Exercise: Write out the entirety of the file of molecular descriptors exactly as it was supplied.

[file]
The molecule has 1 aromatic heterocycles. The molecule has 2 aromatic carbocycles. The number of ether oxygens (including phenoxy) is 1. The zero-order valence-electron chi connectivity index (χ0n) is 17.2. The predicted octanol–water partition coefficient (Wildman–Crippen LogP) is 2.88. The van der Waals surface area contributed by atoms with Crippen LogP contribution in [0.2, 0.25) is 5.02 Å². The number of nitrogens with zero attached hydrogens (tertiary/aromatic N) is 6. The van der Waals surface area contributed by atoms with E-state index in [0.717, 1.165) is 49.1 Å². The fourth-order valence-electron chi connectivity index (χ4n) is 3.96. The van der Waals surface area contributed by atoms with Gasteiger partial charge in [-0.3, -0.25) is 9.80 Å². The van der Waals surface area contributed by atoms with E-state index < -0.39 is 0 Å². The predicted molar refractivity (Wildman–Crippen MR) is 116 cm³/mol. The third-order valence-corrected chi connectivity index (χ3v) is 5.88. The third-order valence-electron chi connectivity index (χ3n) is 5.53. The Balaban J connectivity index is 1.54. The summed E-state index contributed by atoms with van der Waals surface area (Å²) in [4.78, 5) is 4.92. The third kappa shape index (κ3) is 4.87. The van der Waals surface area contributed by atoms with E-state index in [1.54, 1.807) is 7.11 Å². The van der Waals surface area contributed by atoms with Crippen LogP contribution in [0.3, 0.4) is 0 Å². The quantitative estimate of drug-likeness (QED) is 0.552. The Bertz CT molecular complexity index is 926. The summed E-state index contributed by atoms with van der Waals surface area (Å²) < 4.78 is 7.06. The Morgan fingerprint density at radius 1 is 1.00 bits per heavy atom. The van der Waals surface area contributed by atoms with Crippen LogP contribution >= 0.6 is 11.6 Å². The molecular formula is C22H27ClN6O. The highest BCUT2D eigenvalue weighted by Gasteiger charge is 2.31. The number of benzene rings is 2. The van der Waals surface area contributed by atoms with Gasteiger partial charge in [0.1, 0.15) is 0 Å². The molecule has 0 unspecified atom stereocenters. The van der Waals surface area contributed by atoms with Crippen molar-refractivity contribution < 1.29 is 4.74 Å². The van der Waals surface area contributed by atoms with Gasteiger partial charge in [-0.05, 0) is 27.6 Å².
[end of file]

The molecule has 1 aromatic heterocycles. The molecule has 2 aromatic carbocycles. The number of ether oxygens (including phenoxy) is 1. The zero-order valence-electron chi connectivity index (χ0n) is 17.2. The predicted octanol–water partition coefficient (Wildman–Crippen LogP) is 2.88. The van der Waals surface area contributed by atoms with Crippen LogP contribution in [0.2, 0.25) is 5.02 Å². The number of nitrogens with zero attached hydrogens (tertiary/aromatic N) is 6. The van der Waals surface area contributed by atoms with E-state index in [0.717, 1.165) is 49.1 Å². The fourth-order valence-electron chi connectivity index (χ4n) is 3.96. The van der Waals surface area contributed by atoms with Gasteiger partial charge in [-0.3, -0.25) is 9.80 Å². The van der Waals surface area contributed by atoms with E-state index < -0.39 is 0 Å². The predicted molar refractivity (Wildman–Crippen MR) is 116 cm³/mol. The third-order valence-corrected chi connectivity index (χ3v) is 5.88. The third-order valence-electron chi connectivity index (χ3n) is 5.53. The Balaban J connectivity index is 1.54. The summed E-state index contributed by atoms with van der Waals surface area (Å²) in [4.78, 5) is 4.92. The third kappa shape index (κ3) is 4.87. The van der Waals surface area contributed by atoms with E-state index in [1.54, 1.807) is 7.11 Å². The van der Waals surface area contributed by atoms with Crippen LogP contribution in [0.3, 0.4) is 0 Å². The quantitative estimate of drug-likeness (QED) is 0.552. The Bertz CT molecular complexity index is 926. The summed E-state index contributed by atoms with van der Waals surface area (Å²) < 4.78 is 7.06. The Morgan fingerprint density at radius 1 is 1.00 bits per heavy atom. The van der Waals surface area contributed by atoms with Crippen LogP contribution >= 0.6 is 11.6 Å². The molecular formula is C22H27ClN6O. The highest BCUT2D eigenvalue weighted by Gasteiger charge is 2.31. The number of benzene rings is 2. The van der Waals surface area contributed by atoms with Gasteiger partial charge in [0.1, 0.15) is 0 Å². The molecule has 0 unspecified atom stereocenters. The van der Waals surface area contributed by atoms with Crippen molar-refractivity contribution < 1.29 is 4.74 Å². The van der Waals surface area contributed by atoms with Gasteiger partial charge in [-0.05, 0) is 27.6 Å².